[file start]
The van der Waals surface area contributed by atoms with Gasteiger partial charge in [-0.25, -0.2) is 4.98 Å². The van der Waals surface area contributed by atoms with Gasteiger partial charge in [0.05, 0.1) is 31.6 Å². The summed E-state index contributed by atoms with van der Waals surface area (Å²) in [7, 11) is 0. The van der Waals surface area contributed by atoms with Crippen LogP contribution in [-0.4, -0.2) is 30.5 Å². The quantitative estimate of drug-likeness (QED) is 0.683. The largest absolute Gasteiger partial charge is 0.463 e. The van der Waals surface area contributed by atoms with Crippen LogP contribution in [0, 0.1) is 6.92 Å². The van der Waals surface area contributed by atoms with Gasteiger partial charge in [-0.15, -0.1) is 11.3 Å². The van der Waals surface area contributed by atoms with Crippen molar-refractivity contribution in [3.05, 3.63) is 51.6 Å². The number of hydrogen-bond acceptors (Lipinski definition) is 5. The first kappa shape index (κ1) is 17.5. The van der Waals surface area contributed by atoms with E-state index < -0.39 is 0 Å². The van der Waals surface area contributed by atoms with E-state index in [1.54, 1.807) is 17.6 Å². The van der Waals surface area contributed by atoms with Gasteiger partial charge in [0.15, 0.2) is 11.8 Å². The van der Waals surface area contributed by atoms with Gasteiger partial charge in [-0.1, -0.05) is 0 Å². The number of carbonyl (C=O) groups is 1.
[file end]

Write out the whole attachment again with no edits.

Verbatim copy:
The van der Waals surface area contributed by atoms with Gasteiger partial charge in [-0.25, -0.2) is 4.98 Å². The van der Waals surface area contributed by atoms with Gasteiger partial charge in [0.05, 0.1) is 31.6 Å². The summed E-state index contributed by atoms with van der Waals surface area (Å²) in [7, 11) is 0. The van der Waals surface area contributed by atoms with Crippen LogP contribution in [-0.4, -0.2) is 30.5 Å². The quantitative estimate of drug-likeness (QED) is 0.683. The largest absolute Gasteiger partial charge is 0.463 e. The van der Waals surface area contributed by atoms with Crippen LogP contribution in [0, 0.1) is 6.92 Å². The van der Waals surface area contributed by atoms with Gasteiger partial charge in [-0.15, -0.1) is 11.3 Å². The van der Waals surface area contributed by atoms with Crippen molar-refractivity contribution in [3.05, 3.63) is 51.6 Å². The number of hydrogen-bond acceptors (Lipinski definition) is 5. The first kappa shape index (κ1) is 17.5. The van der Waals surface area contributed by atoms with E-state index < -0.39 is 0 Å². The van der Waals surface area contributed by atoms with E-state index in [1.54, 1.807) is 17.6 Å². The van der Waals surface area contributed by atoms with Gasteiger partial charge in [0.15, 0.2) is 11.8 Å². The van der Waals surface area contributed by atoms with Gasteiger partial charge in [-0.1, -0.05) is 0 Å². The number of carbonyl (C=O) groups is 1.